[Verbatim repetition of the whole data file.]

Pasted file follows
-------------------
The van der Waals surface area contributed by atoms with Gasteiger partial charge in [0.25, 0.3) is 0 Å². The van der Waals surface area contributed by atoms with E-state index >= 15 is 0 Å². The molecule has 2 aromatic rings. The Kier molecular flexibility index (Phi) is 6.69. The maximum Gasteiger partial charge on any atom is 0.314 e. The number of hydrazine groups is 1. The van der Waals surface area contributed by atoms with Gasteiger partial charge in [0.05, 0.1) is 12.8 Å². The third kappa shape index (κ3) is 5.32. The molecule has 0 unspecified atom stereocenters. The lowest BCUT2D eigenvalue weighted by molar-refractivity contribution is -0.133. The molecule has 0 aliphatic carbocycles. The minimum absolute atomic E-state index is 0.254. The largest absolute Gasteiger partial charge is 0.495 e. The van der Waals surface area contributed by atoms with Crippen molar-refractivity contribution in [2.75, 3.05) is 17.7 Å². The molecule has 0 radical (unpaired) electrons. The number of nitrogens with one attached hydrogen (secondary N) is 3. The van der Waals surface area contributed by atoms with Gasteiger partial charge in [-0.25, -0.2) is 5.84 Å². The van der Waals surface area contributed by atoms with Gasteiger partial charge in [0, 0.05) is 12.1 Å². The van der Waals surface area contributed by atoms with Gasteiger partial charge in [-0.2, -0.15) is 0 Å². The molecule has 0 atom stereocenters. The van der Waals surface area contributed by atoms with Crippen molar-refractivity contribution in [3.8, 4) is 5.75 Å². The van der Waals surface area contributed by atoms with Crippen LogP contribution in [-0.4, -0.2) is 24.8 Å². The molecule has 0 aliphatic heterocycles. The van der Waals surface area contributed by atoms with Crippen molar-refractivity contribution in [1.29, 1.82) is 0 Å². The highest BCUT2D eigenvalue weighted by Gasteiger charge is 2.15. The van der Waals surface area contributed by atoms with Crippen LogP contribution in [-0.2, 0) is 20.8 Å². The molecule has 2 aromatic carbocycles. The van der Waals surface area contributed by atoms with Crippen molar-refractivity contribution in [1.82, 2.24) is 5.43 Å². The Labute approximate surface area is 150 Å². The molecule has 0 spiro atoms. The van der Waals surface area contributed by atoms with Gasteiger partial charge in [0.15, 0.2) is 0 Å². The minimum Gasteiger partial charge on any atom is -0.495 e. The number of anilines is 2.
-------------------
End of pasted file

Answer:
The van der Waals surface area contributed by atoms with Gasteiger partial charge in [0.25, 0.3) is 0 Å². The van der Waals surface area contributed by atoms with E-state index >= 15 is 0 Å². The molecule has 2 aromatic rings. The Kier molecular flexibility index (Phi) is 6.69. The maximum Gasteiger partial charge on any atom is 0.314 e. The number of hydrazine groups is 1. The van der Waals surface area contributed by atoms with Gasteiger partial charge in [0.05, 0.1) is 12.8 Å². The third kappa shape index (κ3) is 5.32. The molecule has 0 unspecified atom stereocenters. The lowest BCUT2D eigenvalue weighted by molar-refractivity contribution is -0.133. The molecule has 0 aliphatic carbocycles. The minimum absolute atomic E-state index is 0.254. The largest absolute Gasteiger partial charge is 0.495 e. The van der Waals surface area contributed by atoms with Crippen molar-refractivity contribution in [2.75, 3.05) is 17.7 Å². The molecule has 0 radical (unpaired) electrons. The number of nitrogens with one attached hydrogen (secondary N) is 3. The van der Waals surface area contributed by atoms with Gasteiger partial charge in [-0.25, -0.2) is 5.84 Å². The van der Waals surface area contributed by atoms with Gasteiger partial charge in [0, 0.05) is 12.1 Å². The van der Waals surface area contributed by atoms with Gasteiger partial charge in [-0.2, -0.15) is 0 Å². The molecule has 0 atom stereocenters. The van der Waals surface area contributed by atoms with Crippen molar-refractivity contribution in [3.8, 4) is 5.75 Å². The van der Waals surface area contributed by atoms with Crippen LogP contribution in [-0.4, -0.2) is 24.8 Å². The molecule has 0 aliphatic heterocycles. The van der Waals surface area contributed by atoms with Crippen molar-refractivity contribution in [1.29, 1.82) is 0 Å². The highest BCUT2D eigenvalue weighted by Gasteiger charge is 2.15. The van der Waals surface area contributed by atoms with Crippen LogP contribution in [-0.2, 0) is 20.8 Å². The molecule has 2 aromatic carbocycles. The van der Waals surface area contributed by atoms with Crippen molar-refractivity contribution in [1.82, 2.24) is 5.43 Å². The Labute approximate surface area is 150 Å². The molecule has 0 spiro atoms. The van der Waals surface area contributed by atoms with Gasteiger partial charge in [0.15, 0.2) is 0 Å². The minimum Gasteiger partial charge on any atom is -0.495 e. The number of anilines is 2.